The forwards MVMR analyses indicated that the direct effect of each lung function parameter controlling for other lung function parameters on VTE was similar to the UVMR setting. Additionally, there was no direct effect of FVC (OR 0.407, 95% CI 0.018–9.067, P = 0.570) on DVT, which was inconsistent with the UVMR-IVW results. Consistent with the main IVW, the results of MVMR-Egger regression and MR-PRESSO (no significant outliers were detected) also showed no causal association between lung function and VTE, which suggested that the MVMR approach avoids the bias caused by horizontal pleiotropy in the UVMR analyses (Table 2).
Reverse MVMR analyses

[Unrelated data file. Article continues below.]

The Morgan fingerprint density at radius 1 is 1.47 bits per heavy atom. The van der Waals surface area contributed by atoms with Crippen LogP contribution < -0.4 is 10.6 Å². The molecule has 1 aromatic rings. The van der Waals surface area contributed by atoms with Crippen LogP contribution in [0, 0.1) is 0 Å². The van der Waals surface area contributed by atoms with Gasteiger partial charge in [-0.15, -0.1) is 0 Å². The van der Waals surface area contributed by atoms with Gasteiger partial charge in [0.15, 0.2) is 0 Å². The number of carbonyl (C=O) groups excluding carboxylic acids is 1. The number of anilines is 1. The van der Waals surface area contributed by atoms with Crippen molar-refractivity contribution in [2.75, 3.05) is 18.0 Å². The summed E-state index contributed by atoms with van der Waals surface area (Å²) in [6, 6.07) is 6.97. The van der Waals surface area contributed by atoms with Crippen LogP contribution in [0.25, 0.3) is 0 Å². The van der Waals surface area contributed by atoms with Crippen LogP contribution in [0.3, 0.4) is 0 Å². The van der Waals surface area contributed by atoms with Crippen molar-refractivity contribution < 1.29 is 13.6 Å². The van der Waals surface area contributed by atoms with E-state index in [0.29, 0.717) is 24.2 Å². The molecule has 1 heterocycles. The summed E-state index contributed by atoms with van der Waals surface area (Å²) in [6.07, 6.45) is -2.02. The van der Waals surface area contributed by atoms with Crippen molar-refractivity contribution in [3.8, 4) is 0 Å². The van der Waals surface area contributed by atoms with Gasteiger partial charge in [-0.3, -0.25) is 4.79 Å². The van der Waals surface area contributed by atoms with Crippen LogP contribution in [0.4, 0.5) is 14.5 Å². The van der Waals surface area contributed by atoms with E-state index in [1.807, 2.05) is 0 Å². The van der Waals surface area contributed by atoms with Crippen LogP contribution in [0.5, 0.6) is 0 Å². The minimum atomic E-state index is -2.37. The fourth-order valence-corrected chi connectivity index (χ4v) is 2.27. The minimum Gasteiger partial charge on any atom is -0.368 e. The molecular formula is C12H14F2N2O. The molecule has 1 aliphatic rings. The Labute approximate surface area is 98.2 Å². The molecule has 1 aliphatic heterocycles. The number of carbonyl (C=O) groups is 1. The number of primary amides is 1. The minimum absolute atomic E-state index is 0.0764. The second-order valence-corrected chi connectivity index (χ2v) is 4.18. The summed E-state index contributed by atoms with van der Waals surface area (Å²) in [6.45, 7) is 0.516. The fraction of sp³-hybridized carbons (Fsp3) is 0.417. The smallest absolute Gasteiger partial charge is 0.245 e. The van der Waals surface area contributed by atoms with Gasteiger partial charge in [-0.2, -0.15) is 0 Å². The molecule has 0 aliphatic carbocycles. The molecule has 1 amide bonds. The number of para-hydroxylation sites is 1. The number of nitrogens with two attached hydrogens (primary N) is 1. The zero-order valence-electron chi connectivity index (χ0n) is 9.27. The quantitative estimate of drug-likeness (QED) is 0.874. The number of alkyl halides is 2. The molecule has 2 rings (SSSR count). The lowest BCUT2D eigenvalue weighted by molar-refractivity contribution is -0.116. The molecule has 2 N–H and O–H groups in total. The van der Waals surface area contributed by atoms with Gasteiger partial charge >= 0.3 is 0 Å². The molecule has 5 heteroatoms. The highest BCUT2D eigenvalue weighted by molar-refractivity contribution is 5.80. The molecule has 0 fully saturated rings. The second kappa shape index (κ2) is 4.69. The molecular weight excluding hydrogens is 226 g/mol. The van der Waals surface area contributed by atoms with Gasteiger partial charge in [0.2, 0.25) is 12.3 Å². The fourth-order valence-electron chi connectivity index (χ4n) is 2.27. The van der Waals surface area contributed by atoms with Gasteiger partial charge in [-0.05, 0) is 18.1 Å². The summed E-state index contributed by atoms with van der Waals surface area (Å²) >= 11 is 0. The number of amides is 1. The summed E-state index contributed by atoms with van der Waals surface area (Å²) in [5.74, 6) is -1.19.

The reverse MVMR analyses found that the direct effect of VTE or DVT controlling for another two traits on different lung functions was consistent with the UVMR analyses. Additionally, the direct effect of PE on FVC (OR 0.956, 95% CI 0.862–1.061, P = 0.400) was attenuated compared to the total effect obtained via UVMR. Notably, the direct causal effect of PE on FEV1 was borderline significant (OR 0.921, 95% CI 0.848–1.000, P = 0.050), which was inconsistent with UVMR and should be interpreted with caution (Table 3).
LDSC regression analyses
The total heritability of lung function was 11.4–15.5% (mean χ2 = 1.912–2.284). The total heritability of VTE (0.6–1.3%, mean χ2 = 1.053–1.091) was relatively small. Lung functions were not genetically correlated with VTE and PE, but significant coheritability of FEV1 with DVT (rg = − 0.189, P = 0.005) and suggestive coheritability of FVC with DVT (rg = − 0.169, P = 0.013) were found, suggesting that the causal relation between FVC and DVT may be influenced by coheritability (Fig. 2, Additional file 2: Table S12).